24/08/2018
 

Philippines: Maguindanao massacre suspect allowed to attend family wedding

Ralatives of the Maguindanao massacre, journalists and students participate in a candle lighting ceremony at the Edsa Shrine in 2014. AFP PHOTO/NOEL CELIS

The key suspect in the massacre of Maguindanao in 2009, the former governor Zaldy Ampatuan who is currently in prison, received permission to attend his daughter’s wedding on 21 August. The International Federation of Journalists (IFJ) joins its affiliate, the National Union of Journalists of the Philippines (NUJP), in expressing serious concerns over the decision to grant Ampatuan family leave whereas the families of the journalists killed in the attack are still waiting for justice.

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The key suspect in the massacre of Maguindanao in 2009, the former governor Zaldy Ampatuan who is currently in prison, received permission to attend his daughter’s wedding on 21 August. The International Federation of Journalists (IFJ) joins its affiliate, the National Union of Journalists of the Philippines (NUJP), in expressing serious concerns over the decision to grant Ampatuan family leave whereas the families of the journalists killed in the attack are still waiting for justice.

Ampatuan is accused of being the mastermind of the massacre which left 58 people dead, most of whom were journalists. It still is the deadliest attack on journalists anywhere in the world with up to 32 media professionals killed.

Ampatuan secured a court order to allow him to attend his daughter’s wedding in Pasay City. The attendance was revealed by another person present at the celebration through a social media post and was later confirmed by the Bureau of Jail management and Penology (BJMP). Ampatuan was seen dancing with his daughter at her wedding reception in Sofitel Philippine Plaza Manila. Victims’ families have strongly claimed against this permission.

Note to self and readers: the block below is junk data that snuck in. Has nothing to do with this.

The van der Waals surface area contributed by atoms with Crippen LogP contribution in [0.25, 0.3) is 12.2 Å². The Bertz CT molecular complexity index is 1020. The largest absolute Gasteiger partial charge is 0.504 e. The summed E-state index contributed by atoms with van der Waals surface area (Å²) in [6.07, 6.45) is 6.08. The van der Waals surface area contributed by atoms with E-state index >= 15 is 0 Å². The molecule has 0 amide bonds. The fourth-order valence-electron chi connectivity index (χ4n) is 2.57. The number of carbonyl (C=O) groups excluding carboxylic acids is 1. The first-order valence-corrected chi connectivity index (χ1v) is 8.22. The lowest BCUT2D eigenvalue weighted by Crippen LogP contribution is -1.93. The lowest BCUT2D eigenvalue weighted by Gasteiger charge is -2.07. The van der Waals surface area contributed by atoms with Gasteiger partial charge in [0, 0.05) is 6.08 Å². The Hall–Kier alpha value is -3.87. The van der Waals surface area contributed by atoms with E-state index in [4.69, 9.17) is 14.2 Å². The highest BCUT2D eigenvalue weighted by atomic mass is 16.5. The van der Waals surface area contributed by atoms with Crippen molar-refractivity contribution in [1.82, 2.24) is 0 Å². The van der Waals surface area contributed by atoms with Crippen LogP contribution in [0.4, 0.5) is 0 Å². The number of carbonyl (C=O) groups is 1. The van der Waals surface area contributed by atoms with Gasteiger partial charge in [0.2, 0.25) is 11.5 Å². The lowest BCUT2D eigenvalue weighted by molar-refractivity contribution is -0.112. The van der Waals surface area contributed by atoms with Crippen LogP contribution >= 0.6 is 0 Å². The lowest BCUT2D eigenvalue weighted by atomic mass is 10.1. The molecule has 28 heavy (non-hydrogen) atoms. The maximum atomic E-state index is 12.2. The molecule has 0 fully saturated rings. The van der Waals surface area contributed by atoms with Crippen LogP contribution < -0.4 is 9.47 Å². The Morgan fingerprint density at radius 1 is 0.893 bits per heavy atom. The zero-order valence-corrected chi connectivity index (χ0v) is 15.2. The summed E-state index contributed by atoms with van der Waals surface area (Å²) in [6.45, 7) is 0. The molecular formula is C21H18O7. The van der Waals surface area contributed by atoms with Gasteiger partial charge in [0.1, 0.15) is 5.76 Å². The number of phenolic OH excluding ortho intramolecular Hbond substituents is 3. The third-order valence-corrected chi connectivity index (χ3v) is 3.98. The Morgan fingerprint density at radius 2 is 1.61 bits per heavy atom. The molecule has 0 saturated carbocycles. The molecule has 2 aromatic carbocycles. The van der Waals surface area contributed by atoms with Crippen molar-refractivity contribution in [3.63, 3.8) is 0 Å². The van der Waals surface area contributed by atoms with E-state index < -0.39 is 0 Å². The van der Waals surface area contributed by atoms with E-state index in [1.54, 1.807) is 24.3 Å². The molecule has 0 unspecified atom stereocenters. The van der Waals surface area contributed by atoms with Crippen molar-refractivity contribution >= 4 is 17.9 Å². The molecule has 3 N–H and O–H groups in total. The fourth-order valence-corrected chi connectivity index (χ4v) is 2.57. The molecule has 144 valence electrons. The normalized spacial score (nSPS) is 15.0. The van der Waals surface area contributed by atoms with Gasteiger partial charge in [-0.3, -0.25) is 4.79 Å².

The NUJP said: “While we may understand a parent's desire to be present at such an important milestone in the life of a child, we stress that the crime of which Mr. Ampatuan is accused of is of such a heinous nature that the shock and outrage it stirred around the world forced then President Gloria Arroyo to move against the powerful clan that was among her staunchest allies.”

The NUJP added: “Almost nine years after the rampage that claimed the lives of 58 persons, 32 of them media workers, no one has yet been convicted. Yet a principal accused, Sajid Ampatuan, was granted bail. And now, another key suspect is allowed to attend a social event which, we feel, gives us and the victims' families more than enough cause to worry about whether we can truly expect justice for this most grievous of crimes.”

The IFJ said: “The IFJ is seriously concerned by this measure in favour of one of the suspected masterminds of 2009 Maguindanao Massacre in the Philippines. It makes a mockery of the legal system that a key suspect was allowed to attend the family marriage when the families of the 58, including 32 journalists, are still waiting for justice as no one has been convicted nine years later of this heinous crime. The IFJ believes that the Philippines must expedite the prosecution to convict murderers to ensure faith on its judicial system.”

For further information contact IFJ Asia-Pacific on +61 2 9333 0946
The IFJ represents more than 600,000 journalists in 140 countries
Find the IFJ on Twitter: @ifjasiapacific
Find the IFJ on Facebook: www.facebook.com/IFJAsiaPacific

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